Berkeley -- A simple method of flash-heating breast milk infected with HIV successfully inactivated the free-floating virus, according to a new study led by researchers at the Berkeley and Davis campuses of the University of California.
Notably, the technique - heating a glass jar of expressed breast milk in a pan of water over a flame or single burner - can be easily applied in the homes of mothers in resource-poor communities.
The findings, to appear in the July 1 print issue of the Journal of Acquired Immune Deficiency Syndromes, but now available online, provide hope that mothers with HIV in developing nations will soon be able to more safely feed their babies.
"We conducted this research to help HIV-positive mothers and their infants who do not have safe alternatives to breastfeeding," said Kiersten Israel-Ballard, a doctoral candidate at UC Berkeley's School of Public Health and lead author of the study. "HIV can be transmitted to the baby via breastfeeding. But for infants in developing countries where infant mortality is already so high from diarrhea and other illnesses, they can't afford to lose the antibodies, other anti-infective agents and the optimal nutrition found in breast milk. This study shows that an easy-to-implement heating method can kill the HIV in breast milk."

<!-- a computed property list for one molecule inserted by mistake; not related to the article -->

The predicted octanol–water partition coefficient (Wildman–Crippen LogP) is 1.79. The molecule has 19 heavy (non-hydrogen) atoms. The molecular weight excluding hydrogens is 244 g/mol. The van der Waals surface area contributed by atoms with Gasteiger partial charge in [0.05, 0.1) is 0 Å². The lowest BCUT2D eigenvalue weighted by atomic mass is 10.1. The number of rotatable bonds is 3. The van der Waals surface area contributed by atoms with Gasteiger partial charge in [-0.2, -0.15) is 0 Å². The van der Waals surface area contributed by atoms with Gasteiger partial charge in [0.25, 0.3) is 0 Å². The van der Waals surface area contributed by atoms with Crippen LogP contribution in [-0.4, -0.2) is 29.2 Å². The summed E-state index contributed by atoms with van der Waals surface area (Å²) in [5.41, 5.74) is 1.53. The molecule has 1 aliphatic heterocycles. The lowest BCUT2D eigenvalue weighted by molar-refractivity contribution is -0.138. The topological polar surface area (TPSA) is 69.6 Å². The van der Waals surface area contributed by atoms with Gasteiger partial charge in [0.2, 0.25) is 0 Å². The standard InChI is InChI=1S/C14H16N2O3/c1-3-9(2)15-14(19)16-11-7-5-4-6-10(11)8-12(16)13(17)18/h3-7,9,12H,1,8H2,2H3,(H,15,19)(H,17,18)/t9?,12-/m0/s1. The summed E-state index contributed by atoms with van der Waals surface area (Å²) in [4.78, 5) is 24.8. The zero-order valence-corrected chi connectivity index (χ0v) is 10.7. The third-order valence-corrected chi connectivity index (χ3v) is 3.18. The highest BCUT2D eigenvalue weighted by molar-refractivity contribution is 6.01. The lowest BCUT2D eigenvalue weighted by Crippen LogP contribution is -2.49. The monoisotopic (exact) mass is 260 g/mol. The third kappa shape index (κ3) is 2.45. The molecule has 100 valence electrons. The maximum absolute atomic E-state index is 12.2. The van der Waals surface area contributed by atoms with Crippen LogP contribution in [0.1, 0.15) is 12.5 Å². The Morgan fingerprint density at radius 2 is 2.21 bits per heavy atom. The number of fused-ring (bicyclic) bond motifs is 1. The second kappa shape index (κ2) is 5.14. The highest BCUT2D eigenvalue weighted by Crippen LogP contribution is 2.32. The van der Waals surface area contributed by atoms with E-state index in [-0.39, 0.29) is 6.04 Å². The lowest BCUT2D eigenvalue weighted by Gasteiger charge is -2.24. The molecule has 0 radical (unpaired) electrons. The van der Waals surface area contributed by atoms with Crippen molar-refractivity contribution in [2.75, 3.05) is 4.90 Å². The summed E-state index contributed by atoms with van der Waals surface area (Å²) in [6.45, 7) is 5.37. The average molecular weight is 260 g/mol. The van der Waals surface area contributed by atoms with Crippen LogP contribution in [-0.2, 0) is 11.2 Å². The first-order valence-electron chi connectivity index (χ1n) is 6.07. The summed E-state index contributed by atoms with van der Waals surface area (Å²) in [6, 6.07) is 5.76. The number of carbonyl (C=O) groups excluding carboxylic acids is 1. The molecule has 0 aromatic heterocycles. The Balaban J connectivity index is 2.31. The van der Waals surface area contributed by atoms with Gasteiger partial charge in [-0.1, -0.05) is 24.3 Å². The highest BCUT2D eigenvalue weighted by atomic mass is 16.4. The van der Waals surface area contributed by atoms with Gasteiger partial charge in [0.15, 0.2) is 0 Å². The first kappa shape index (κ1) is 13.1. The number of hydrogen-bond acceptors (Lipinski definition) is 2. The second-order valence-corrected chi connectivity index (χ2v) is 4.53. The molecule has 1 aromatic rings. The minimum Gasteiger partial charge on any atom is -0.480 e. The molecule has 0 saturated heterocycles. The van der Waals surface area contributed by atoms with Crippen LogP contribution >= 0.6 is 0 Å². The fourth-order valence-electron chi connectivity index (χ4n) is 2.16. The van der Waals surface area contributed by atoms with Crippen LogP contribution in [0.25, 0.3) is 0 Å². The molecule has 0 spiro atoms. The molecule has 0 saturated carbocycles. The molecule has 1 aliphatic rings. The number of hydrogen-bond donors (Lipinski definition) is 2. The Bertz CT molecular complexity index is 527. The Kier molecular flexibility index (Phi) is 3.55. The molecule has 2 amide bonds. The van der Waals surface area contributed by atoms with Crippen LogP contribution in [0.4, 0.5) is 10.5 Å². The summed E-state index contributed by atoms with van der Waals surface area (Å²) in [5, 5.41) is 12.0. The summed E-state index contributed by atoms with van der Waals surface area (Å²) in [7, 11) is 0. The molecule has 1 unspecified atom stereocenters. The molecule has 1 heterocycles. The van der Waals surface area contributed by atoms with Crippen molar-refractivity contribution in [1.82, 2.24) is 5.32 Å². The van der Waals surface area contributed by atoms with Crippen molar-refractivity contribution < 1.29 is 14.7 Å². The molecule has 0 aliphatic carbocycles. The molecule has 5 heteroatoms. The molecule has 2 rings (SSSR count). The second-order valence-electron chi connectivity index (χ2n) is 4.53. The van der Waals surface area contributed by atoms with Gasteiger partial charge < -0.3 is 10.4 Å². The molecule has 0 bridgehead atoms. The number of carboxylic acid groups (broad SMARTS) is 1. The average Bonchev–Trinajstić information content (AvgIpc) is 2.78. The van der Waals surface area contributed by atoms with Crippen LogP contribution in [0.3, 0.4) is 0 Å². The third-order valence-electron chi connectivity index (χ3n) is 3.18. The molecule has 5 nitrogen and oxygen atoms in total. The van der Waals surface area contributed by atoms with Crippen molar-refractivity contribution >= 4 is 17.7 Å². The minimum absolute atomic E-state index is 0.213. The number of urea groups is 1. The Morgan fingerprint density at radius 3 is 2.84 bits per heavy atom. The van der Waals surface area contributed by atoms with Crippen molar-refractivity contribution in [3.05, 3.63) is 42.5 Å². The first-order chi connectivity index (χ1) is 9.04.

This line of research began when HIV-positive women in Zimbabwe asked how they could make their milk safe for their babies. Israel-Ballard conducted a study there that indicated that HIV-positive women wanted to attempt the flash-heating method. The World Health Organization (WHO) recommends heat treating HIV-infected breast milk, but there has been little research into a simple method that a mom in a developing country could use.
Studies by this research team have shown that flash-heating breast milk can kill bacteria while retaining most of the milk's nutritional and antimicrobial properties, as well as a majority of its important
Contact: Sarah Yang
University of California - Berkeley